We are pleased to welcome Professor Ellen Berrey to the Department of Sociology. Professor Berrey is teaching undergraduate courses at the University of Toronto, Mississauga and is a member of the graduate faculty of the tri-campus Sociology Department.
We are also very happy to congratulate Professor Berrey on the awards and accolades that her first book, The Enigma of Diversity, has recently been receiving.
In The Enigma of Diversity: The Language of Race and the Limits of Racial Justice (University of Chicago Press, 2015), Professor Berrey probes the meaning of “diversity” in the United States. This book has been described by leading scholars as “vibrant, vital and incisive,” (Lee C. Bollinger, president of Columbia University), “keen” and “compelling” (Michèle Lamont, Harvard University), and “a remarkable contribution” (Osagie Obasogie, Univesrity of California- Berkeley). It has recently received the 2016 Herbert Jacob Book Prize of the Law & Society Association; the 2016 Distinguished Book Award of the Sociology of Law section of the American Sociological Association (ASA); and the 2016 Mary Douglas Book Prize Honorable Mention of the Sociology of Culture section of the ASA. It also had the distinction of being featured in an Author-Meets-Critics session at the 2016 meetings of the ASA.
As the back of the book explains:
Diversity these days is a hallowed American value, widely shared and honored. That’s a remarkable change from the Civil Rights era—but does this public commitment to diversity constitute a civil rights victory? What does diversity mean in contemporary America, and what are the effects of efforts to support it?
Ellen Berrey digs deep into those questions in The Enigma of Diversity: The Language of Race and the Limits of Racial Justice (University of Chicago Press, May 2015). Drawing on six years of fieldwork and historical sources dating back to the 1950s, and making extensive use of three case studies from widely varying arenas—affirmative action in the University of Michigan’s admissions program, housing redevelopment in Chicago’s Rogers Park neighborhood, and the workings of the human resources department at a Fortune 500 company—Berrey explores the complicated, contradictory, and even troubling meanings and uses of diversity as it is invoked by different groups for different, often symbolic ends. In each case, diversity affirms inclusiveness, especially in the most coveted jobs and colleges, yet it resists fundamental change in the practices and cultures that are the foundation of social inequality. Berrey shows how this has led racial progress itself to be reimagined, transformed from a legal fight for fundamental rights to a celebration of the competitive advantages afforded by cultural differences.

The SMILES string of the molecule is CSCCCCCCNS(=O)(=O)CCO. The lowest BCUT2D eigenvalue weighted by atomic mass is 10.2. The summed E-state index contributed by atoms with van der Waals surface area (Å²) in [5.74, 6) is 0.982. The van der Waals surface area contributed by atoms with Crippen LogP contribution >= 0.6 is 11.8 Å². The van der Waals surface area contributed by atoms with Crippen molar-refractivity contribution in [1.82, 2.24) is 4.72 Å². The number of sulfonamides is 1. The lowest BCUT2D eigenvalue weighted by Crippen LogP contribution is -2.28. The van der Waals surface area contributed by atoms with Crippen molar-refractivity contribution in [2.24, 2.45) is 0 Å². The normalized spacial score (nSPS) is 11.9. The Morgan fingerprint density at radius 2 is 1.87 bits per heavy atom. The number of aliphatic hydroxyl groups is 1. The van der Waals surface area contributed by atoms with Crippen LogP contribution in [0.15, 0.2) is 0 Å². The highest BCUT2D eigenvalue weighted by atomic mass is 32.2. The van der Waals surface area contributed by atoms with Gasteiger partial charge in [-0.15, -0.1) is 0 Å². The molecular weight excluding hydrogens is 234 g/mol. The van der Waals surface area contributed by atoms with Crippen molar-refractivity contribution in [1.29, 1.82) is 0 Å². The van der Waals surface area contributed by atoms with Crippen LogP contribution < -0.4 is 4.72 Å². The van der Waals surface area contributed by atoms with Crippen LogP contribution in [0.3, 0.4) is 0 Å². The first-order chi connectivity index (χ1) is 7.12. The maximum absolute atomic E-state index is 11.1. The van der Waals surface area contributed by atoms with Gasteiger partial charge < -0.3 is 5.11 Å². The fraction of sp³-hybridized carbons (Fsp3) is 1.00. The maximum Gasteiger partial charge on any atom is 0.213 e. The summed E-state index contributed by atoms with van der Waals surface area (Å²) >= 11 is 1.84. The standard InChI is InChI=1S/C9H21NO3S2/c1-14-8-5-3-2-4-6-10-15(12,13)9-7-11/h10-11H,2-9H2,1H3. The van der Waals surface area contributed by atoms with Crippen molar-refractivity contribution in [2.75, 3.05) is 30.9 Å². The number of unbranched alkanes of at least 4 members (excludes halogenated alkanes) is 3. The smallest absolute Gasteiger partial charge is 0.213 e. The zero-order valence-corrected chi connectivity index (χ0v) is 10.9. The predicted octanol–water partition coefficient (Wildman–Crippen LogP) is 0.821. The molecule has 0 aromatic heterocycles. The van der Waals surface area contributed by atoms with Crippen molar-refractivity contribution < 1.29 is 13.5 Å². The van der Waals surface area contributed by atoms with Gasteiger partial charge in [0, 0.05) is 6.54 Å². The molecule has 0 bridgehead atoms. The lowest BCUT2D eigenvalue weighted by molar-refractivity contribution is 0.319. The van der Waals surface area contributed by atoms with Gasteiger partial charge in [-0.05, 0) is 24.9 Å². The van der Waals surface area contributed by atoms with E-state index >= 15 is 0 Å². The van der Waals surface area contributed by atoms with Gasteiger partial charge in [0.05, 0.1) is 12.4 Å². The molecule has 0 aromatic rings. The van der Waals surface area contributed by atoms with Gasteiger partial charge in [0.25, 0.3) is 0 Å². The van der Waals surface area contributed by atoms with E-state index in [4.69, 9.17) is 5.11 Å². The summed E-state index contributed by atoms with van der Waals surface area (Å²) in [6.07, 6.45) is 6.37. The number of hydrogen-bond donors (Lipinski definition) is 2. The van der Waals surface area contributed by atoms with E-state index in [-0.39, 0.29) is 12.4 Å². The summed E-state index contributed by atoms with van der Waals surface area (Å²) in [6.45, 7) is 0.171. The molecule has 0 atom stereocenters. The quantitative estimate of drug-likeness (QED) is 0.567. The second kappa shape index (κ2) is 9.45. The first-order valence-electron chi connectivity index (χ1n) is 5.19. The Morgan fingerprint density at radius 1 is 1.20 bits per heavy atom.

Powerfully argued and surprising in its conclusions, The Enigma of Diversity reveals the true cost of the public embrace of diversity: the taming of demands for racial justice.
Professor Berrey’s second book, coauthored with Robert Nelson and Laura Beth Nielsen, Rights on Trial: How Employment Discrimination Law Perpetuates Inequality, will be out in 2017 with the University of Chicago Press’s Law & Society series. Her current research looks at universities’ and colleges’ responses to the fall 2015 anti-racism student protests, holistic admissions and racial ideology in public higher education, and benefit corporations and the politics of sustainability.